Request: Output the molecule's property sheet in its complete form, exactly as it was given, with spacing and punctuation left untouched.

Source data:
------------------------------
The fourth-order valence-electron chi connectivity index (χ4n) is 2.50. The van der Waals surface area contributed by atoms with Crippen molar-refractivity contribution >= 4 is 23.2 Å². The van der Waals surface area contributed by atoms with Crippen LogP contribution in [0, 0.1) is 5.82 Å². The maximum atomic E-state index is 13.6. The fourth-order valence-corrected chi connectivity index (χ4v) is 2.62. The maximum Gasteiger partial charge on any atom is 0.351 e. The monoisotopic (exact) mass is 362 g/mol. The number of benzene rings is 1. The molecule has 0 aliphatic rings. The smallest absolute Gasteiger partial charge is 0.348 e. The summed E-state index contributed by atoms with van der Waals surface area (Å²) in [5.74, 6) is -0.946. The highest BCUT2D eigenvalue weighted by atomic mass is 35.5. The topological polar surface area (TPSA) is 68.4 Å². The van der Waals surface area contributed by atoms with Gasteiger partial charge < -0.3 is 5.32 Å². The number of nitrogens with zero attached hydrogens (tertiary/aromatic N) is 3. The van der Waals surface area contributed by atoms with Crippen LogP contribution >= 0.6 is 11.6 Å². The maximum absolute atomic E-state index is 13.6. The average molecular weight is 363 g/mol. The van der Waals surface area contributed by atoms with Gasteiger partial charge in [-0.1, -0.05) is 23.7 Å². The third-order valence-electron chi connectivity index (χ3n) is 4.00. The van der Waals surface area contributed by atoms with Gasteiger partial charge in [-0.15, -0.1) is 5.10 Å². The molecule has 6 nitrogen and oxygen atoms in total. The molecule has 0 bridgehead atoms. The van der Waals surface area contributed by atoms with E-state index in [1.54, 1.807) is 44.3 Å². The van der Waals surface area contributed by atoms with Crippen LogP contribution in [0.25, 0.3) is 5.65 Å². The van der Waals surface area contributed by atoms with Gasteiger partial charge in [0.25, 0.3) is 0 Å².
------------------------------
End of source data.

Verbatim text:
The fourth-order valence-electron chi connectivity index (χ4n) is 2.50. The van der Waals surface area contributed by atoms with Crippen molar-refractivity contribution >= 4 is 23.2 Å². The van der Waals surface area contributed by atoms with Crippen LogP contribution in [0, 0.1) is 5.82 Å². The maximum atomic E-state index is 13.6. The fourth-order valence-corrected chi connectivity index (χ4v) is 2.62. The maximum Gasteiger partial charge on any atom is 0.351 e. The monoisotopic (exact) mass is 362 g/mol. The number of benzene rings is 1. The molecule has 0 aliphatic rings. The smallest absolute Gasteiger partial charge is 0.348 e. The summed E-state index contributed by atoms with van der Waals surface area (Å²) in [5.74, 6) is -0.946. The highest BCUT2D eigenvalue weighted by atomic mass is 35.5. The topological polar surface area (TPSA) is 68.4 Å². The van der Waals surface area contributed by atoms with Gasteiger partial charge < -0.3 is 5.32 Å². The number of nitrogens with zero attached hydrogens (tertiary/aromatic N) is 3. The van der Waals surface area contributed by atoms with Crippen LogP contribution >= 0.6 is 11.6 Å². The maximum absolute atomic E-state index is 13.6. The average molecular weight is 363 g/mol. The van der Waals surface area contributed by atoms with Gasteiger partial charge in [-0.1, -0.05) is 23.7 Å². The third-order valence-electron chi connectivity index (χ3n) is 4.00. The van der Waals surface area contributed by atoms with Gasteiger partial charge in [-0.15, -0.1) is 5.10 Å². The molecule has 6 nitrogen and oxygen atoms in total. The molecule has 0 bridgehead atoms. The van der Waals surface area contributed by atoms with E-state index in [1.54, 1.807) is 44.3 Å². The van der Waals surface area contributed by atoms with Crippen LogP contribution in [0.25, 0.3) is 5.65 Å². The van der Waals surface area contributed by atoms with Gasteiger partial charge in [0.25, 0.3) is 0 Å².